The Tragic Destiny of Peacekeeping
It was a sweltering summer day in Nicosia, Cyprus. As the unrelenting sun beat down on the city, Master Cpl. David E. Blondeau and a small contingent of soldiers patrolled the “Green Line,” the demilitarized zone weaving through Cyprus’s capital. Since the 1974 ceasefire between Greek and Turkish Cypriots, the United Nations has controlled the zone, a maze of vacated buildings only a few meters wide in some places.
The peace was always tenuous. Machine gun emplacements lined the Turkish side of the Green Line while Greeks staged protests on their side, often placing children between them and the Turkish machine guns.
On this hot day in 1986, the air was heavy with tension. Greek protesters marched along the edge of the Green Line while the patrol moved parallel on a street inside the zone. The protest approached a prominent Turkish position, whose machine guns were nervously trained on the mob.
The only thing preventing a bloodbath was the small peacekeeping patrol. Blondeau told his men to drop their kit and put down their weapons. Weapons were just for show. They had so little ammunition, and they had to ask permission to use lethal force. By the time confirmation was received, everyone would be dead. Blondeau placed his unarmed men between the two groups as a barrier. He planned to rush in and detain the main Greek agitator to dissipate the protest if necessary.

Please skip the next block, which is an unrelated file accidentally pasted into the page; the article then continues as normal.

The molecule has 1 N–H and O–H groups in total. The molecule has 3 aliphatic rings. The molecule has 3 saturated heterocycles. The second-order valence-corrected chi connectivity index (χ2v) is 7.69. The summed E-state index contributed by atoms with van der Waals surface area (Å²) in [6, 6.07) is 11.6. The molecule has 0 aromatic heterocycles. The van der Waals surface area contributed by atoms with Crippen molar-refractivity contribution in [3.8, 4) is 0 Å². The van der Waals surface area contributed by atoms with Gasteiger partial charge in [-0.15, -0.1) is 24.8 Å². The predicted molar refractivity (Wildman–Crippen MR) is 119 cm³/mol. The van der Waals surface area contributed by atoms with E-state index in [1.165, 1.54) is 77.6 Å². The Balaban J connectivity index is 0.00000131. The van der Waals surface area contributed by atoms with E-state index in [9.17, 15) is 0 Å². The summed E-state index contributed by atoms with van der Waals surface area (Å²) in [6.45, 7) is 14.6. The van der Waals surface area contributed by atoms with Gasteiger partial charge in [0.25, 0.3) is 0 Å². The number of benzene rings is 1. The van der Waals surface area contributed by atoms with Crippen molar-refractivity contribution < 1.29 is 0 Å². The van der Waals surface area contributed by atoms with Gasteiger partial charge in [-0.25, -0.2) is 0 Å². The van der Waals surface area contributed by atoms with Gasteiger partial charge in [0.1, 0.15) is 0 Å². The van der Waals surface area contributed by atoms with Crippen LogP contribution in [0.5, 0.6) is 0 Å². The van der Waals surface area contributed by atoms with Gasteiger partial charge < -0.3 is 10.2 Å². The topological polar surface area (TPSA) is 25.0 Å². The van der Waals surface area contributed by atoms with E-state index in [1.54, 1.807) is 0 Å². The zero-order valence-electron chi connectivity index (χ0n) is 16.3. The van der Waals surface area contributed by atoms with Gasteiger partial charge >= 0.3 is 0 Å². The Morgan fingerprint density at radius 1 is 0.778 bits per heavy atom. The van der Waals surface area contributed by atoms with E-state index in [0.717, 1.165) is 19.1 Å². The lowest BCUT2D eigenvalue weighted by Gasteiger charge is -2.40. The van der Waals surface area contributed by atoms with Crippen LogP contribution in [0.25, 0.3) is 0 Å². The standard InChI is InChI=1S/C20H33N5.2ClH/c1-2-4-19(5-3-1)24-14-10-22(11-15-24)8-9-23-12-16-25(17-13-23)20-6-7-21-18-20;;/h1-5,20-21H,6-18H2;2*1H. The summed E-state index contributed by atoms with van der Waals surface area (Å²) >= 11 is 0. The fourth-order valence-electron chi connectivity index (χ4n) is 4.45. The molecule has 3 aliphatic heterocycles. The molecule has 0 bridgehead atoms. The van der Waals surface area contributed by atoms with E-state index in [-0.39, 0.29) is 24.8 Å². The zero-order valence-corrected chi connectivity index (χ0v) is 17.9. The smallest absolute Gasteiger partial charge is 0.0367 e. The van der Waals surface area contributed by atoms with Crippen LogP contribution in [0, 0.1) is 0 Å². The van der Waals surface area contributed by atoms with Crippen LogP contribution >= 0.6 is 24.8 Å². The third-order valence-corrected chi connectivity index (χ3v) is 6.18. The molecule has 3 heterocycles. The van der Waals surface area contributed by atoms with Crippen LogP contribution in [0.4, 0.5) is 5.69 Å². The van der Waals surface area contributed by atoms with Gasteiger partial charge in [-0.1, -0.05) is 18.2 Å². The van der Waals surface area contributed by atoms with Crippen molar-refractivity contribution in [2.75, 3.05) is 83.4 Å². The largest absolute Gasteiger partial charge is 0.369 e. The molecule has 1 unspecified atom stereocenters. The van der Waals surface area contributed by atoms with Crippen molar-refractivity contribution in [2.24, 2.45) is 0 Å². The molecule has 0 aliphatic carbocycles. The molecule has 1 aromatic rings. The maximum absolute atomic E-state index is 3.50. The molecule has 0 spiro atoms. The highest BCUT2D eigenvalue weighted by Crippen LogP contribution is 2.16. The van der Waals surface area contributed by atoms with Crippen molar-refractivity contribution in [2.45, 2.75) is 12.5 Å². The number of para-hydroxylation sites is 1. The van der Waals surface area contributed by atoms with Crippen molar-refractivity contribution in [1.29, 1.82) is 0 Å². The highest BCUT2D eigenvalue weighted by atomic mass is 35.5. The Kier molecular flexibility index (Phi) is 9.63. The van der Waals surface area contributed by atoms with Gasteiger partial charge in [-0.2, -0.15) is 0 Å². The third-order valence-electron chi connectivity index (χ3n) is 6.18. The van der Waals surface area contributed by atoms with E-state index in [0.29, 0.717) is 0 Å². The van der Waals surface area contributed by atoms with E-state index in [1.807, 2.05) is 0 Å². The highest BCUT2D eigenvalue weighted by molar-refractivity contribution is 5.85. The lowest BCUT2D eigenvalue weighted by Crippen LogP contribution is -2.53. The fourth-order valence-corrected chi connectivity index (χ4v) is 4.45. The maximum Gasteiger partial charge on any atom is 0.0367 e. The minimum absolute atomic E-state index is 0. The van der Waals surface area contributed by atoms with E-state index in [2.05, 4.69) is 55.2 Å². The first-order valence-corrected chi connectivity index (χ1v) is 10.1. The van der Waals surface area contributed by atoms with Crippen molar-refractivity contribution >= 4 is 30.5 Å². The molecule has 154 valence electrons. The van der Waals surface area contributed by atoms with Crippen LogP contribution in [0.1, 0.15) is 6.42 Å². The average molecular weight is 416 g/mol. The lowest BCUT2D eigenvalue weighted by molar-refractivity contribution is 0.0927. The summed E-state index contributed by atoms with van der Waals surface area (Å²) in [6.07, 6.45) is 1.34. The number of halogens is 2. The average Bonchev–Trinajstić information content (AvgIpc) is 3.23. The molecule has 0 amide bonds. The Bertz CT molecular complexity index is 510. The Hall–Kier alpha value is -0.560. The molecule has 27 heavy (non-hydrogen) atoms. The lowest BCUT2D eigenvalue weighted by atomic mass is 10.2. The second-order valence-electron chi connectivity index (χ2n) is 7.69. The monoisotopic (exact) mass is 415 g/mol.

The agitator wouldn’t have known what hit him if the 230-pound moustached Métis ex-football player came at full sprint. Blondeau didn’t have orders to do this: In fact, he would have been severely disciplined for taking that action. He had seconds to make a decision between life and death, and he believed this was his only chance of preventing bloodshed. He had a newborn baby at home in Canada, but he was willing to risk it all for people he didn’t know and a conflict he wasn’t a part of, to try and keep the peace.
Miraculously, at the last moment, the protesters changed direction to avoid confrontation with the Turks, and Blondeau didn’t need to execute his plan. But would the same thing happen tomorrow? Next week? Next month?
This is the life of a UN peacekeeper. These are the impossible situations politicians and bureaucrats in air-conditioned rooms thousands of miles away volunteer these men for. Soldiers are trained to be decisive, take initiative, and use lethal force. Peacekeeping may be one of the most difficult tasks: It is counterintuitive to their training.
My dad toured for six months with the United Nations Peacekeeping Force in Cyprus. Eight years earlier, in 1978, he did a six-month tour in the Golan Heights, Israel, with the United Nations Disengagement Observer Force (undof), which patrolled the Syrian border after the Yom Kippur War. His tour in the Golan occurred just before the Iranian Revolution. undof had an Iranian contingent; when the revolution happened in 1979, Israel surrounded the UN compound and forced them to leave. In 2013, I visited the Golan Heights and walked the same ground my dad did 35 years earlier.